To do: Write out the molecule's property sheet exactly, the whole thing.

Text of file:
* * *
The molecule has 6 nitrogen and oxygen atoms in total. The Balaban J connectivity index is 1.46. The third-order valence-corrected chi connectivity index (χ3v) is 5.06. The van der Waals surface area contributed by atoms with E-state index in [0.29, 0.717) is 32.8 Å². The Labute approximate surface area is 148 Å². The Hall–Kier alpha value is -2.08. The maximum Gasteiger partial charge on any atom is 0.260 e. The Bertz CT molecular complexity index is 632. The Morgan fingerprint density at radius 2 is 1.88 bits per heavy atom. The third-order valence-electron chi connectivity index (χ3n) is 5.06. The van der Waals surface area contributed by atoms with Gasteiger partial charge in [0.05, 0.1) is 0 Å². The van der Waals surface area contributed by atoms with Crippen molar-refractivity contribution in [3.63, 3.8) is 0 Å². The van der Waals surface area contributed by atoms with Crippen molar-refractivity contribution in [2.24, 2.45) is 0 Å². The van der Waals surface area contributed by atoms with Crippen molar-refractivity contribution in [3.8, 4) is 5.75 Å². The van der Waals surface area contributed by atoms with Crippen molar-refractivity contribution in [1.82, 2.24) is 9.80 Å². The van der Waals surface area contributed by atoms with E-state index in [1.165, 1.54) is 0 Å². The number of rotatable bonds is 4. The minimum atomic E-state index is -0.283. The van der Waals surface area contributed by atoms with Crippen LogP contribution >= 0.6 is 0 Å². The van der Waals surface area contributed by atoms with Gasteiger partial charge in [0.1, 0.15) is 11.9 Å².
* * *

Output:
The molecule has 6 nitrogen and oxygen atoms in total. The Balaban J connectivity index is 1.46. The third-order valence-corrected chi connectivity index (χ3v) is 5.06. The van der Waals surface area contributed by atoms with E-state index in [0.29, 0.717) is 32.8 Å². The Labute approximate surface area is 148 Å². The Hall–Kier alpha value is -2.08. The maximum Gasteiger partial charge on any atom is 0.260 e. The Bertz CT molecular complexity index is 632. The Morgan fingerprint density at radius 2 is 1.88 bits per heavy atom. The third-order valence-electron chi connectivity index (χ3n) is 5.06. The van der Waals surface area contributed by atoms with Gasteiger partial charge in [0.05, 0.1) is 0 Å². The van der Waals surface area contributed by atoms with Crippen molar-refractivity contribution in [3.63, 3.8) is 0 Å². The van der Waals surface area contributed by atoms with Crippen molar-refractivity contribution in [2.24, 2.45) is 0 Å². The van der Waals surface area contributed by atoms with Crippen molar-refractivity contribution in [3.8, 4) is 5.75 Å². The van der Waals surface area contributed by atoms with Crippen molar-refractivity contribution in [1.82, 2.24) is 9.80 Å². The van der Waals surface area contributed by atoms with E-state index in [1.165, 1.54) is 0 Å². The number of rotatable bonds is 4. The minimum atomic E-state index is -0.283. The van der Waals surface area contributed by atoms with Crippen LogP contribution >= 0.6 is 0 Å². The van der Waals surface area contributed by atoms with Gasteiger partial charge in [0.1, 0.15) is 11.9 Å².